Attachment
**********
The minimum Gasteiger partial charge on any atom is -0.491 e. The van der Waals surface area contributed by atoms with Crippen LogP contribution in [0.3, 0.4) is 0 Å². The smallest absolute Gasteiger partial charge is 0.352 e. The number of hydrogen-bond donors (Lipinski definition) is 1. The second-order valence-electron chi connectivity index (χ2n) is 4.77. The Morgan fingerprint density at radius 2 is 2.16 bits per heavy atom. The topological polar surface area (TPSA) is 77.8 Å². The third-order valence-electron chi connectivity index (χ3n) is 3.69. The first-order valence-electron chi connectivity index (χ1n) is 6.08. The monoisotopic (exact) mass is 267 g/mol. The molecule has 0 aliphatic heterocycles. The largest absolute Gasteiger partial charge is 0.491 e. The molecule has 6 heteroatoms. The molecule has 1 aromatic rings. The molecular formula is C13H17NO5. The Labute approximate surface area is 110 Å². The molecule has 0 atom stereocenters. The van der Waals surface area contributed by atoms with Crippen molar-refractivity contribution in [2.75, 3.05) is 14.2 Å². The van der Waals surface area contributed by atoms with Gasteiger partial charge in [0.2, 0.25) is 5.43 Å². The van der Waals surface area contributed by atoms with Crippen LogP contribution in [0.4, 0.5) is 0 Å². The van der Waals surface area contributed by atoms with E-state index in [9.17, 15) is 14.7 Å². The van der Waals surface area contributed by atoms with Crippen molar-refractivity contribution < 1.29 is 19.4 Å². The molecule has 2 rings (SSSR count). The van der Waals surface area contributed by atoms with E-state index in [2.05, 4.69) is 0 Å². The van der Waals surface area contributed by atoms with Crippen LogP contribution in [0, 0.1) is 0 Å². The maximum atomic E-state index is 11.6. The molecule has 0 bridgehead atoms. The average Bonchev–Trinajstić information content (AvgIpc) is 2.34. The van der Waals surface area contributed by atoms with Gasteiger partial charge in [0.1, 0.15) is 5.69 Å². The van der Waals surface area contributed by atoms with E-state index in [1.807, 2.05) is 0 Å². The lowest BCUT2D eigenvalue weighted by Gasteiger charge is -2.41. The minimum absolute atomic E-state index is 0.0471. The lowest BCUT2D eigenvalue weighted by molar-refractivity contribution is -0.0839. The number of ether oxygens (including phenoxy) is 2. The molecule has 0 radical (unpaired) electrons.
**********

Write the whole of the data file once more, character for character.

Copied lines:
The minimum Gasteiger partial charge on any atom is -0.491 e. The van der Waals surface area contributed by atoms with Crippen LogP contribution in [0.3, 0.4) is 0 Å². The smallest absolute Gasteiger partial charge is 0.352 e. The number of hydrogen-bond donors (Lipinski definition) is 1. The second-order valence-electron chi connectivity index (χ2n) is 4.77. The Morgan fingerprint density at radius 2 is 2.16 bits per heavy atom. The topological polar surface area (TPSA) is 77.8 Å². The third-order valence-electron chi connectivity index (χ3n) is 3.69. The first-order valence-electron chi connectivity index (χ1n) is 6.08. The monoisotopic (exact) mass is 267 g/mol. The molecule has 0 aliphatic heterocycles. The largest absolute Gasteiger partial charge is 0.491 e. The molecule has 6 heteroatoms. The molecule has 1 aromatic rings. The molecular formula is C13H17NO5. The Labute approximate surface area is 110 Å². The molecule has 0 atom stereocenters. The van der Waals surface area contributed by atoms with Crippen molar-refractivity contribution in [2.75, 3.05) is 14.2 Å². The van der Waals surface area contributed by atoms with Gasteiger partial charge in [0.2, 0.25) is 5.43 Å². The van der Waals surface area contributed by atoms with Crippen LogP contribution in [0.4, 0.5) is 0 Å². The van der Waals surface area contributed by atoms with E-state index in [9.17, 15) is 14.7 Å². The van der Waals surface area contributed by atoms with Crippen molar-refractivity contribution < 1.29 is 19.4 Å². The molecule has 2 rings (SSSR count). The van der Waals surface area contributed by atoms with E-state index in [2.05, 4.69) is 0 Å². The van der Waals surface area contributed by atoms with Crippen LogP contribution in [0, 0.1) is 0 Å². The maximum atomic E-state index is 11.6. The molecule has 0 bridgehead atoms. The average Bonchev–Trinajstić information content (AvgIpc) is 2.34. The van der Waals surface area contributed by atoms with Gasteiger partial charge in [0.1, 0.15) is 5.69 Å². The van der Waals surface area contributed by atoms with E-state index in [1.807, 2.05) is 0 Å². The lowest BCUT2D eigenvalue weighted by Gasteiger charge is -2.41. The minimum absolute atomic E-state index is 0.0471. The lowest BCUT2D eigenvalue weighted by molar-refractivity contribution is -0.0839. The number of ether oxygens (including phenoxy) is 2. The molecule has 0 radical (unpaired) electrons.